Related: LPI’s computational tools include a student-developed tool to determine areas and specific patches on the lunar poles are illuminated at any given time. The tool accounts for illumination changes that take place due to lunar seasons.
NASA continues funding small businesses to develop specific lunar technologies, with a major chunk of the latest nearly $27 million going to four companies to continue working on their technologies meant to enable sustainable lunar exploration. These funded technologies are autonomous lunar soil excavators and transporters for resource utilization, night survival technologies for small lunar hardware (the aforementioned Astrobotic contract), advanced neuromorphic computing chips for autonomous computing, and a scalable low-pressure, tankage-based propulsion system to deliver small science spacecraft to the Moon.
Relatedly, Sierra Space has progressed in developing their NASA-funded autonomous carbothermal reactor to processes and extract oxygen from minerals in lunar soil for future use as life support and as fuel without having to rely on dragging it all out of Earth’s gruesome gravity well. With terrestrial hardware testing to follow next, NASA and Sierra Space ultimately intend to demonstrate this system on a future CLPS mission.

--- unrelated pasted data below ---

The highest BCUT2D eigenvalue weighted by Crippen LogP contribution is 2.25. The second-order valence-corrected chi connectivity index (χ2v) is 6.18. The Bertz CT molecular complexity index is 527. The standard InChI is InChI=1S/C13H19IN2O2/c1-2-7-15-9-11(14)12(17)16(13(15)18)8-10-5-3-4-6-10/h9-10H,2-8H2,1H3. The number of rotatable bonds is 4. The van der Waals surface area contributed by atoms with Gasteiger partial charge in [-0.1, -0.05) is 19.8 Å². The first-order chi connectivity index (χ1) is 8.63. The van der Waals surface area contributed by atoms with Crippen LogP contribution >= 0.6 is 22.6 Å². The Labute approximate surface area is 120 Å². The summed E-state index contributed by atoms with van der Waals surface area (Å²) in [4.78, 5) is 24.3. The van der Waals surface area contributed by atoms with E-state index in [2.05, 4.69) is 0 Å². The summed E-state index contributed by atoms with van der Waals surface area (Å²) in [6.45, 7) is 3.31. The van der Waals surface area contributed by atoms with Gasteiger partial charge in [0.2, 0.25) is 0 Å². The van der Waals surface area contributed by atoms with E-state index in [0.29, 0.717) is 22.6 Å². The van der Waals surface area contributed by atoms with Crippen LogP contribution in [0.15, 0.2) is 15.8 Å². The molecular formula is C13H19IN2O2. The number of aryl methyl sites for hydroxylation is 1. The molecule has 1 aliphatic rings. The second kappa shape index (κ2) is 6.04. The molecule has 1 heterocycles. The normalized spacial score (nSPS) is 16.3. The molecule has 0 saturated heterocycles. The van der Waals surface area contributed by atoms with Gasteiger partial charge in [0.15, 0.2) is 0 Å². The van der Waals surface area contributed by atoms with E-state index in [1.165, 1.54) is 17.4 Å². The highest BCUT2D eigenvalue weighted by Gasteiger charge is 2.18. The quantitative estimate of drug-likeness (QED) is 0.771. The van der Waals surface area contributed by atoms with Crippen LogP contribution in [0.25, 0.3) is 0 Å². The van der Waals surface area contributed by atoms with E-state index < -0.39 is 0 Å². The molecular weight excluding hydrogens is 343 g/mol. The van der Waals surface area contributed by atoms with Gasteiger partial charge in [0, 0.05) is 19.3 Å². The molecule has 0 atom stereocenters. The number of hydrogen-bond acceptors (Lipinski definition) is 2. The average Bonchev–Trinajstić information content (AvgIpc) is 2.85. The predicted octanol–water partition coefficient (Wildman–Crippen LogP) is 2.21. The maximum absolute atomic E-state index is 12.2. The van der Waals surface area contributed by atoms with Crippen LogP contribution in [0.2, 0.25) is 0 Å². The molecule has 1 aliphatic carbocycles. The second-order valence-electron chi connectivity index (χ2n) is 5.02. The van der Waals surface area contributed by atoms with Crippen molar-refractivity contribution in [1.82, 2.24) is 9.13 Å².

At the LEAG 2022 Annual Meeting last month, NASA clarified that astronaut activities at the upcoming agency-led international Gateway lunar station will take into consideration the upcoming solar maximum, with the Sun’s flaring and radiation bursts being predicted to be more intense than usual this time around. NASA added for relief that the agency’s Heliophysics division is also a major participant in the Gateway. In fact, that would probably be a chief reason why an armada of international instruments on the Gateway are dedicated to characterizing the radiation environment around Moon to allow us to formulate better shielding requirements for hardware we build and people we send on future longer and sustained deep space missions to the Moon, Mars and beyond.
The U.S. Space Command talked to NASA last week about the need for developing highly autonomous technologies to better understand and monitor the cislunar environment.